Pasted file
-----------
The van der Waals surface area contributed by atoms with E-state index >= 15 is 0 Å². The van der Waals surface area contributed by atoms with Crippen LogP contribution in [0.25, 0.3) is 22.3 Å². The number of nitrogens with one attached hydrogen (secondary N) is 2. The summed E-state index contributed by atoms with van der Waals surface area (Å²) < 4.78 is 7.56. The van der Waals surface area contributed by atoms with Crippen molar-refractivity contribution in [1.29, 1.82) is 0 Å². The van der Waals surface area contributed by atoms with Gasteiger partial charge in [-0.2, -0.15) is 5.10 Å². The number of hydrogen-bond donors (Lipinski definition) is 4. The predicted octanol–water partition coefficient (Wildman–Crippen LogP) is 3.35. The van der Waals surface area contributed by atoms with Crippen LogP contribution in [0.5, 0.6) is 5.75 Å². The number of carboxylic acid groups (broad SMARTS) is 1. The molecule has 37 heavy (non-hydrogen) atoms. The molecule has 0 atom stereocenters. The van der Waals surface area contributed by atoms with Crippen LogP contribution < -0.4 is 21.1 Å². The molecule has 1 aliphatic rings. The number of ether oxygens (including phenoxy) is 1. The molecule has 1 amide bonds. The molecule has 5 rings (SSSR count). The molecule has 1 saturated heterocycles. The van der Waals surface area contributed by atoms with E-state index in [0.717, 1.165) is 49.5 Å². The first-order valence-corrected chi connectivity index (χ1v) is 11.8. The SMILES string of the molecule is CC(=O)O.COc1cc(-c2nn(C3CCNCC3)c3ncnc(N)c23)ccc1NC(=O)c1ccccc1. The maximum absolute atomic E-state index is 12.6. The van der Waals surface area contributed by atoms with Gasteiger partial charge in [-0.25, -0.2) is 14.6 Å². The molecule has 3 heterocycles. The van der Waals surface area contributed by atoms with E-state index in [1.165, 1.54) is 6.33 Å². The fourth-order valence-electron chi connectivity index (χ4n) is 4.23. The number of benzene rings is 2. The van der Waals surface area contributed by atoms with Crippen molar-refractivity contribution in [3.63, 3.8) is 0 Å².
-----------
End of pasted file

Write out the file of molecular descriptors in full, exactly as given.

The van der Waals surface area contributed by atoms with E-state index >= 15 is 0 Å². The van der Waals surface area contributed by atoms with Crippen LogP contribution in [0.25, 0.3) is 22.3 Å². The number of nitrogens with one attached hydrogen (secondary N) is 2. The summed E-state index contributed by atoms with van der Waals surface area (Å²) < 4.78 is 7.56. The van der Waals surface area contributed by atoms with Crippen molar-refractivity contribution in [1.29, 1.82) is 0 Å². The van der Waals surface area contributed by atoms with Gasteiger partial charge in [-0.2, -0.15) is 5.10 Å². The number of hydrogen-bond donors (Lipinski definition) is 4. The predicted octanol–water partition coefficient (Wildman–Crippen LogP) is 3.35. The van der Waals surface area contributed by atoms with Crippen LogP contribution in [0.5, 0.6) is 5.75 Å². The number of carboxylic acid groups (broad SMARTS) is 1. The molecule has 37 heavy (non-hydrogen) atoms. The molecule has 0 atom stereocenters. The van der Waals surface area contributed by atoms with Crippen LogP contribution < -0.4 is 21.1 Å². The molecule has 1 aliphatic rings. The number of ether oxygens (including phenoxy) is 1. The molecule has 1 amide bonds. The molecule has 5 rings (SSSR count). The molecule has 1 saturated heterocycles. The van der Waals surface area contributed by atoms with E-state index in [0.717, 1.165) is 49.5 Å². The first-order valence-corrected chi connectivity index (χ1v) is 11.8. The SMILES string of the molecule is CC(=O)O.COc1cc(-c2nn(C3CCNCC3)c3ncnc(N)c23)ccc1NC(=O)c1ccccc1. The maximum absolute atomic E-state index is 12.6. The van der Waals surface area contributed by atoms with Gasteiger partial charge in [-0.25, -0.2) is 14.6 Å². The molecule has 3 heterocycles. The van der Waals surface area contributed by atoms with E-state index in [1.165, 1.54) is 6.33 Å². The fourth-order valence-electron chi connectivity index (χ4n) is 4.23. The number of benzene rings is 2. The van der Waals surface area contributed by atoms with Crippen molar-refractivity contribution in [3.63, 3.8) is 0 Å².